Our focus fluctuates throughout the day and even throughout a task. Internal and external distractions vie for our attention such as hunger, fatigue, embarrassment, nervous anticipation, excitement, or feeling sick. Helping our students develop metacognition—thinking about thinking—is an important component of teaching, whether as a Suzuki teacher, parent, or a speech-language pathologist. We want them to become aware of where they are at any given moment on their attention thermometer so they can try to modulate for better success. 

Learning to play the violin facilitates neural connections throughout the brain for greater access to associations, which in turn supports memory and attention: the bookends to all learning. Music and language employ dual hemisphere skills, so we can surmise how one might subserve the other for a speech-language pathologist or parent. In the next part of this trio of articles, I will show which specific processes in speech-language skills overlap with music processing skills in each hemisphere of the brain, the differences between a music therapist and a speech-language pathologist who uses music as a treatment tool, and how even just listening to music impacts the brain’s limbic system: the gateway to our emotions. Part three will tie it all together with Chaney’s Story, how a precious little girl with a rare syndrome and her remarkable family are using learning to play the violin as a treatment modality in her journey with speech-language therapy.

Until then, the next time your child or your student plays her violin, consider the myriad things she is trying to coordinate as she balances along the highwire of skill acquisition. Watch and listen and try to imagine, if you can, the wonder of what is taking place between her ears. Ponder the spectacular chocolate chip cookie that was Albert Einstein’s brain and the very believable assumption that playing the violin contributed to its size and flavor. Albert Einstein was not a professional violinist, but it’s safe to say he is not a bad example to follow.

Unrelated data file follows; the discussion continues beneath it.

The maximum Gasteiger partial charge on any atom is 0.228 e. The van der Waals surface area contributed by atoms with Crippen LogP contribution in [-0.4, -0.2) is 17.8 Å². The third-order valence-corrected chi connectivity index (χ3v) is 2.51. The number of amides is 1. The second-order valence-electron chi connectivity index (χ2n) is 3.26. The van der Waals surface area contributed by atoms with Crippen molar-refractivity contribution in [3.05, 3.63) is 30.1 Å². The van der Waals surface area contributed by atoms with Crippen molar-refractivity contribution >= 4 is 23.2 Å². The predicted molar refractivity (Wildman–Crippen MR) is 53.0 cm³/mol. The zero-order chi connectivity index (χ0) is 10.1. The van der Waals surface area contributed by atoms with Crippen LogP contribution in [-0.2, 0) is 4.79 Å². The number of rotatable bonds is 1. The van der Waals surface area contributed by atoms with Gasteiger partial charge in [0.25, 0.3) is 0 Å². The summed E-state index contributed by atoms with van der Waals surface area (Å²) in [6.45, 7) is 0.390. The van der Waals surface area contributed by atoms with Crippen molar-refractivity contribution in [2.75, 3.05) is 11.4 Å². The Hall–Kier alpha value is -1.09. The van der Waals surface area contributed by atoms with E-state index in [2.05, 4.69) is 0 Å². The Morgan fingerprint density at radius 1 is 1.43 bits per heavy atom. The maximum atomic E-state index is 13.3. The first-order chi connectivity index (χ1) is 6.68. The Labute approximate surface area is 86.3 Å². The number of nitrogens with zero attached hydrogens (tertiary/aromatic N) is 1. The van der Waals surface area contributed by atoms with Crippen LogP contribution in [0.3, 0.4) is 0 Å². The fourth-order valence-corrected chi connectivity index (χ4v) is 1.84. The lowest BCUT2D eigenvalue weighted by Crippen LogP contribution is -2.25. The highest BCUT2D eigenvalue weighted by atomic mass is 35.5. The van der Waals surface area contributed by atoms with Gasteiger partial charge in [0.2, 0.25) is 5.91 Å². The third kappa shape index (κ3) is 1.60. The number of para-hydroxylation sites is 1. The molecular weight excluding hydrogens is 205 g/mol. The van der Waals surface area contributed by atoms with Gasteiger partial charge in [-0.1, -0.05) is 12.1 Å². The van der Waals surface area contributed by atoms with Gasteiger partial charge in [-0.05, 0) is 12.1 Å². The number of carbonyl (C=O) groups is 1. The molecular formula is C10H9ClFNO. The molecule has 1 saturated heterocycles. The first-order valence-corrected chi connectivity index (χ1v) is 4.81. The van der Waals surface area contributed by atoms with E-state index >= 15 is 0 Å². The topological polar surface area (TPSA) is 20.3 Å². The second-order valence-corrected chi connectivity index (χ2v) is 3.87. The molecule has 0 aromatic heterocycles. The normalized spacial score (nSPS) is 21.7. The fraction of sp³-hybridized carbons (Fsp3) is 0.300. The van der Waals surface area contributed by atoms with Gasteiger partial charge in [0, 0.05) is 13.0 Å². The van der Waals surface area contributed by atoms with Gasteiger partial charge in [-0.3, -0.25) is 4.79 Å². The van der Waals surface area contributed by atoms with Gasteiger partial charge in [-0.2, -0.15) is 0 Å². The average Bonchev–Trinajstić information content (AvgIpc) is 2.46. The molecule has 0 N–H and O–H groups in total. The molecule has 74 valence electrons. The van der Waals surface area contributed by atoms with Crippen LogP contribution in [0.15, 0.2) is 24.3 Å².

1 Koob A. (2009). The root of thought: Unlocking glia – the brain cell that will help us sharpen our wits, heal injury, and treat brain disease. Pearson Education, Inc., publishing as FT Press.

2 George Sylvester Viereck (1929). What Life Means to Einstein. Interview with Albert Einstein, printed in the Saturday Evening Post October 26, 1929.

3 Ani Patel (2010). Music, Language, and the Brain. Oxford University Press, 1st Edition.

4 Liam Viney, “Good Vibrations: the Role of Music in Einstein’s Thinking,” The Conversation, September 3, 2020,

5 Dr. Michael Thaut: Currently at the Rehabilitation Sciences Institute of the University of Toronto. He is the “father” of Neurologic Music Therapy (NMT). Dr. Thaut was a professional violinist in Germany before becoming a neuroscientist. He still plays the violin.

6 Dr. Gottfried Schlaug: Currently at the Neuroimaging Laboratory at Beth Israel Deaconess & Harvard Medical School. His research includes determining the predictors and facilitators of post-stroke language and motor recovery. His instrument was the organ.

7 Dr. Daniel Levitin: Currently at McGill University in Montreal. His research focus is pattern processing in the brain. His instrument was the electric guitar.

8 Patel A. (2011). Why would musical training benefit the neural encoding of speech? The OPERA Hypothesis. Frontiers in Psychology; 2 (142), 1-14.

9 Sohlberg M, Mateer C. (1989). Introduction to cognitive rehabilitation: Theory and practice. Guilford Press.